Conquering Half Dome -- and the fear of falling

When a simple hike turns into a paralyzing ascent, a father has to overcome his terror.

Published July 31, 1999 4:00PM (EDT)

Sometimes we know a journey will be a grand adventure -- the three-week expedition I made a few springs ago along Pakistan's avalanche-laden Karakoram Highway to enchanted Hunza comes to mind. Other times we know it will be a little one -- on a business trip to Paris this January I was content with stumbling onto a wonderful ancient restaurant and a precious new park I'd never known about.

But sometimes our trips surprise us.

I recently returned from a five-day family excursion to Yosemite. It was supposed to be a little camping lark, but it turned out to be a much grander -- and much more terrifying -- adventure than I'd ever imagined.

The trip seemed innocent enough: Our plan was to drive to Yosemite on a Saturday, spend the next three days camping and hiking to the top of Half Dome, then hike back to our car and drive home on the fifth day. This would require three days of four to six hours of hiking. The only moderately troublesome part would be the final ascent of Half Dome, that iconic granite thumb that juts almost 9,000 feet over the meadows and waterfalls and lesser crags of California's Yosemite Valley. But I had seen pictures of the cable-framed walkway that leads to the top of the mountain, and it didn't look too difficult. My wife and I felt confident that our 8-year-old son and 12-year-old daughter could handle it.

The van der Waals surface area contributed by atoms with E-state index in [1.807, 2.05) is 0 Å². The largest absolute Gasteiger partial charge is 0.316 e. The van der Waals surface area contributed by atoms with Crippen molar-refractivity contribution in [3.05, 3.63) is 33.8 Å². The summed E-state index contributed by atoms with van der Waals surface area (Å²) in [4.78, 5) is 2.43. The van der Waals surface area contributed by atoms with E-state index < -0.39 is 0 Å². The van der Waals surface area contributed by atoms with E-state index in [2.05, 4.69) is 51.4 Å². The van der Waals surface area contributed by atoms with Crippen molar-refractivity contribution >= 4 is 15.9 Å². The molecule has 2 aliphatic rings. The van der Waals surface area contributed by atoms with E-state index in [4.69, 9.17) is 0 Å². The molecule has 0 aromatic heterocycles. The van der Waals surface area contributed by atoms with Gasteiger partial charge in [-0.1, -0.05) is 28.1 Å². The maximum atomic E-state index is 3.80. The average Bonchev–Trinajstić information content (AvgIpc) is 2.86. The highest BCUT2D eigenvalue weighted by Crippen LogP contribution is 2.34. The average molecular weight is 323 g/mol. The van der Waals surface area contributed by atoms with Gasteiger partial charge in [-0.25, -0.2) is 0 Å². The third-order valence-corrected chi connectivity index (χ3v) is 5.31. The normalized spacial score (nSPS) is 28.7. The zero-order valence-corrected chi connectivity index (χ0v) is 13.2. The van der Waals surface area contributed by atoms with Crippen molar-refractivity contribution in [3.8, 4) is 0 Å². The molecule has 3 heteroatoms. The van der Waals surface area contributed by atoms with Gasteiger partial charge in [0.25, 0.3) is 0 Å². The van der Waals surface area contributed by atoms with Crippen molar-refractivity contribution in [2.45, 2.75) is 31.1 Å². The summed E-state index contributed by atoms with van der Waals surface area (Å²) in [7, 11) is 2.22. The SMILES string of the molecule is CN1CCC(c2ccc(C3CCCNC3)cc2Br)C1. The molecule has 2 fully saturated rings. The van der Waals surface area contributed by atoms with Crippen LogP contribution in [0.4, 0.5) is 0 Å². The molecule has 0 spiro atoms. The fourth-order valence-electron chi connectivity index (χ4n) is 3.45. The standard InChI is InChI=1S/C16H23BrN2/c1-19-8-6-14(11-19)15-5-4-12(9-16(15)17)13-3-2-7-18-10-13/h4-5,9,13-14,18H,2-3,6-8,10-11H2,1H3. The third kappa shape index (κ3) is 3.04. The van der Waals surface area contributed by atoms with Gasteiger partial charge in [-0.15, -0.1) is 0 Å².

So off we went. We made the winding drive from the San Francisco Bay Area to Yosemite National Park in about four hours. It was a splendid day, all cotton-candy clouds against a county-fair sky. Eating carrots and apple slices in the car, we sped through the suburbs and into parched golden hills, and before we knew it we were off the main highway and passing hand-painted signs advertising red onions, fresh-picked tomatoes, almonds, peaches and nectarines. Our eyes lingered on the weather-beaten stands, where we could see shiny red mounds of tomatoes and green mountains of watermelons, but we pressed on.

We reached Yosemite as the sun was setting, picked up our trail permit, pitched our tent, cooked a quick camp supper and went to bed.

Our plan was to get up early, hike more than halfway up -- to the highest source of water on the Half Dome trail -- and camp, thereby minimizing the distance we would have to cover the next day before making our assault on the peak. If you're young and strong, or old and foolhardy, you can hike from Yosemite Valley to the top of Half Dome and back in a day. In previous trips to Yosemite we had met people who had done just that; they would leave at daybreak and plan to get back around dusk. But we wanted to take it easy on ourselves. We also had built in an extra day so that if for any reason we couldn't make Half Dome the first time, we would have a second chance, so we weren't in any hurry.

The next day took longer than we had planned -- as it invariably does. By the time we had gotten the kids rousted and had packed up our tents and ground covers and cooking gear, it was about 10 a.m and the sun was high and hot in the sky.

We set off along the John Muir Trail, winding into the rocks and pines. The first section of this trail is still a little like Disneyland, and you pass people in flip-flops and even occasionally high heels, sweating and puffing and swigging fresh-off-the-supermarket-shelf bottles of Crystal Geyser.